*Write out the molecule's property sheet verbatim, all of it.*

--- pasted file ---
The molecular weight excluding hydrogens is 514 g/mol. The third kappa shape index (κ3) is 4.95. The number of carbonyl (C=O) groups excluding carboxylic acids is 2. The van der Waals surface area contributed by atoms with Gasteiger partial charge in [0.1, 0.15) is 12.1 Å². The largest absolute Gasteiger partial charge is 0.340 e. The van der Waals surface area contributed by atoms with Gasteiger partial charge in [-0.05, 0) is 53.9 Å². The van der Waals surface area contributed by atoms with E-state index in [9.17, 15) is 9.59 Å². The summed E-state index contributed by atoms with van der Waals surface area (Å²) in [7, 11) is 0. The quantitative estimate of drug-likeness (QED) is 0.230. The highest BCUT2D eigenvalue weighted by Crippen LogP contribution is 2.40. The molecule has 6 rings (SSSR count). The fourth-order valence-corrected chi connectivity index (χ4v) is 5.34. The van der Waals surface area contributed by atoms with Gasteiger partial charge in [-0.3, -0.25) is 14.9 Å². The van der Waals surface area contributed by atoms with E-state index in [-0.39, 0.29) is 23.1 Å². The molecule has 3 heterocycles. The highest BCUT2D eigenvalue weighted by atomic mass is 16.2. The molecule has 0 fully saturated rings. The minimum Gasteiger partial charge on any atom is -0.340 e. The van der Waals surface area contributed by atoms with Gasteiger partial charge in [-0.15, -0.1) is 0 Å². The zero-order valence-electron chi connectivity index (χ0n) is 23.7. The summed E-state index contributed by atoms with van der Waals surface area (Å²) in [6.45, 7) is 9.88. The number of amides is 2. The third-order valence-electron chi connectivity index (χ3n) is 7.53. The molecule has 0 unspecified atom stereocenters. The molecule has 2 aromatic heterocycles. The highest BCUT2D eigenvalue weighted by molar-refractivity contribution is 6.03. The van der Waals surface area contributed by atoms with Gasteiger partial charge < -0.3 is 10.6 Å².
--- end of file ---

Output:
The molecular weight excluding hydrogens is 514 g/mol. The third kappa shape index (κ3) is 4.95. The number of carbonyl (C=O) groups excluding carboxylic acids is 2. The van der Waals surface area contributed by atoms with Gasteiger partial charge in [0.1, 0.15) is 12.1 Å². The largest absolute Gasteiger partial charge is 0.340 e. The van der Waals surface area contributed by atoms with Gasteiger partial charge in [-0.05, 0) is 53.9 Å². The van der Waals surface area contributed by atoms with E-state index in [9.17, 15) is 9.59 Å². The summed E-state index contributed by atoms with van der Waals surface area (Å²) in [7, 11) is 0. The quantitative estimate of drug-likeness (QED) is 0.230. The highest BCUT2D eigenvalue weighted by Crippen LogP contribution is 2.40. The molecule has 6 rings (SSSR count). The fourth-order valence-corrected chi connectivity index (χ4v) is 5.34. The van der Waals surface area contributed by atoms with Gasteiger partial charge in [-0.3, -0.25) is 14.9 Å². The van der Waals surface area contributed by atoms with E-state index in [-0.39, 0.29) is 23.1 Å². The molecule has 3 heterocycles. The highest BCUT2D eigenvalue weighted by atomic mass is 16.2. The molecule has 0 fully saturated rings. The minimum Gasteiger partial charge on any atom is -0.340 e. The van der Waals surface area contributed by atoms with Gasteiger partial charge in [-0.15, -0.1) is 0 Å². The zero-order valence-electron chi connectivity index (χ0n) is 23.7. The summed E-state index contributed by atoms with van der Waals surface area (Å²) in [6.45, 7) is 9.88. The number of amides is 2. The third-order valence-electron chi connectivity index (χ3n) is 7.53. The molecule has 0 unspecified atom stereocenters. The molecule has 2 aromatic heterocycles. The highest BCUT2D eigenvalue weighted by molar-refractivity contribution is 6.03. The van der Waals surface area contributed by atoms with Gasteiger partial charge < -0.3 is 10.6 Å².